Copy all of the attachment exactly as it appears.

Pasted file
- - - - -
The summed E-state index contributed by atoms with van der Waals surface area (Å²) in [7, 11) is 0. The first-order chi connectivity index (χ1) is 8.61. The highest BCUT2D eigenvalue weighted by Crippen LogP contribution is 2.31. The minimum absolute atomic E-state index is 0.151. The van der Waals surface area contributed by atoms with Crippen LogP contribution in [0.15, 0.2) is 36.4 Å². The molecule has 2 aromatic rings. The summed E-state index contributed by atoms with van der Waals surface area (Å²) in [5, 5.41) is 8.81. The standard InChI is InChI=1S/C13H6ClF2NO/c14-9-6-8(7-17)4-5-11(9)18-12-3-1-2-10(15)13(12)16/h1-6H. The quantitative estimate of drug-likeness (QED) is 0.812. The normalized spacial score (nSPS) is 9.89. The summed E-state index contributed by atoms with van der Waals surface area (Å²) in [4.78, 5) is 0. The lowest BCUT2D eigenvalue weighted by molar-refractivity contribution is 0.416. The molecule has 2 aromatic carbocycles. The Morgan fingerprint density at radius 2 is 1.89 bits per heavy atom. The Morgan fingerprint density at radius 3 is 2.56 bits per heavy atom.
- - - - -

The summed E-state index contributed by atoms with van der Waals surface area (Å²) in [7, 11) is 0. The first-order chi connectivity index (χ1) is 8.61. The highest BCUT2D eigenvalue weighted by Crippen LogP contribution is 2.31. The minimum absolute atomic E-state index is 0.151. The van der Waals surface area contributed by atoms with Crippen LogP contribution in [0.15, 0.2) is 36.4 Å². The molecule has 2 aromatic rings. The summed E-state index contributed by atoms with van der Waals surface area (Å²) in [5, 5.41) is 8.81. The standard InChI is InChI=1S/C13H6ClF2NO/c14-9-6-8(7-17)4-5-11(9)18-12-3-1-2-10(15)13(12)16/h1-6H. The quantitative estimate of drug-likeness (QED) is 0.812. The normalized spacial score (nSPS) is 9.89. The summed E-state index contributed by atoms with van der Waals surface area (Å²) in [4.78, 5) is 0. The lowest BCUT2D eigenvalue weighted by molar-refractivity contribution is 0.416. The molecule has 2 aromatic carbocycles. The Morgan fingerprint density at radius 2 is 1.89 bits per heavy atom. The Morgan fingerprint density at radius 3 is 2.56 bits per heavy atom.